This can also be said for the critical examination of marriage and relationships in our modern world. In the film, the reason Nick and Amy’s marriage crumbles is kind of quickly brushed aside. The film basically just tells us two things 1) The recession took a toll on the couple. Financial woes are a common cause of arguments, thus Amy and Nick started to disagree and fight. 2) They were pretending to be their ideal selves throughout the first couple of years. Then after a while the masks came off and Nick and Amy didn’t like each other so much. The first point is a very simplistic, quick way of explaining things. Convenient for a film. The second point is part of what I found so interesting about the book and I wish somehow they had explored it more in the film. Even just one extra scene. The whole film is mostly just plot, plot, plot. Which is good because it gives it great momentum. But at the same time it is glossing over the novel’s critique of society and how people fool not only each other, but also themselves. That key point is what made me so excited for the film and it is also what disappoints me the most about it. I hoped David Fincher was going to somehow lay bare this issue and kind of ask the audience to look at what they do to each other, but also how deception hurts each individual self. Something enthralling and shocking, akin to the shattering of Brad Pitt’s world and soul in Seven. But instead all the audience gets is a pretty interesting thriller that can all be chalked up to one crazy bitch and her psychotic, control freak tendencies and the ho hum guy who stays with her. I feel like David Fincher really missed the opportunity to put his mark on this story and to elevate it. He could have done that by tweaking the ending, but instead it sticks close to the book (the book’s one major weakness).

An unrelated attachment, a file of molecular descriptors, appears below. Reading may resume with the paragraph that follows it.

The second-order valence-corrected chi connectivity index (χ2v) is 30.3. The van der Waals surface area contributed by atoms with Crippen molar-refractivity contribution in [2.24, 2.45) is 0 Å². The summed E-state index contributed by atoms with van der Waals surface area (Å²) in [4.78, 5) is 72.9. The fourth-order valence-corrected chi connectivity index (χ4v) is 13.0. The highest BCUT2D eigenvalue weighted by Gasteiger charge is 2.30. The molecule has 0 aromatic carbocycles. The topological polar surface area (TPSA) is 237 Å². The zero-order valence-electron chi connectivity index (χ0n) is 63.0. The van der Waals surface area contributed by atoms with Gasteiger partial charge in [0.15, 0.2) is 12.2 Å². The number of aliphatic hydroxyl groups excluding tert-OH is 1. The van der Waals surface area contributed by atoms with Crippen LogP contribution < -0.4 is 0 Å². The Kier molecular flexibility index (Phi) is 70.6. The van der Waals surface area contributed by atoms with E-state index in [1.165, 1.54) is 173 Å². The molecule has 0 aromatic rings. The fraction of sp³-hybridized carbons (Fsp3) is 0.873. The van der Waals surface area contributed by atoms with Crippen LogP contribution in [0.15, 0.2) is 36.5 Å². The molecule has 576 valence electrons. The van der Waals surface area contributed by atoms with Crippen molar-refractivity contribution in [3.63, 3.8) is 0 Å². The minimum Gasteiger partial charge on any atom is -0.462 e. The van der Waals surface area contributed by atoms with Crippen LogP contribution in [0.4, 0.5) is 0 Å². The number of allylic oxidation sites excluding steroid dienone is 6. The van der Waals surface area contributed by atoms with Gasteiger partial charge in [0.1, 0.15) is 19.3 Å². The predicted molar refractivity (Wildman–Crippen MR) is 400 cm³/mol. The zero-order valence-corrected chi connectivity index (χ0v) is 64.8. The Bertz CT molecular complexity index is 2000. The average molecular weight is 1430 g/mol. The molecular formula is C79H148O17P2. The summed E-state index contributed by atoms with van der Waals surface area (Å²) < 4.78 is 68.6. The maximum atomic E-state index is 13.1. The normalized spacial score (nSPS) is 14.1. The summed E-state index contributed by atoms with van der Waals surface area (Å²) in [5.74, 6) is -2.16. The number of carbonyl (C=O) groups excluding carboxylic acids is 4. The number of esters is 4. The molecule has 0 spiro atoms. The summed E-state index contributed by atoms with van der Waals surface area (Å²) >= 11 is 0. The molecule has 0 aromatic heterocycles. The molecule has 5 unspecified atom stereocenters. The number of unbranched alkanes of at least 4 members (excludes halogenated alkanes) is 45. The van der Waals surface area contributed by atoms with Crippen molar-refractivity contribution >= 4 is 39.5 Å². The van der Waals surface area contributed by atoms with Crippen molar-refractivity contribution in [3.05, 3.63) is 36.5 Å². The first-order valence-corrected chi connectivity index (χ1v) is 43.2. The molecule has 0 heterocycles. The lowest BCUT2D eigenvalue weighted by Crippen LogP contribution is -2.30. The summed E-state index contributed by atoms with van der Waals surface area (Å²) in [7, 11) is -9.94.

This whole film kind of felt like David Fincher was just phoning it in. He’s great at what he does, but in this case that just isn’t good enough. There are a couple stand out scenes that screamed to me “This is David Fincher at work!” But otherwise his technique here is very subtle. It isn’t necessarily a bad thing, but it means Gone Girl is nowhere on par with Fight Club or Seven or even The Girl with the Dragon Tattoo(which I love). I will say that although the score by Trent Reznor and Atticus Ross is very subtle, it is quite effective and one of the more enjoyable aspects of the film. It’s like a creepy lullaby. Which is spot on for the story.
Wow, I didn’t think I would write quite so much, but this film really hit a nerve with me. It is a good film, but considering the talent associated with it, I think it could have been better. But at least a new star is born in Rosamund Pike 8/10

Fight Club (1999)


I felt like re-watching some of David Fincher’s older films because I am extremely excited to see his new film, Gone Girl, when it arrives next week. I absolutely loved the book and I love most of Fincher’s work so it’s a win-win for me. Anyways it’s hard to believe Fight Club is now 15 years old. As I was watching the film last night I found it hard to review because it is so ingrained in pop culture now it would be almost sacrilegious to say something bad about it. Fight Club is based on the novel by Chuck Palahniuk. It is about a nameless narrator (for simplicity’s sake I’m just going to refer to him as Jack) played by Edward Norton. Jack lives a boring life where he works at a job he doesn’t like and buys Ikea furniture he doesn’t need. That is until he meets Marla Singer (Helena Bonham Carter) and Tyler Durden (Brad Pitt).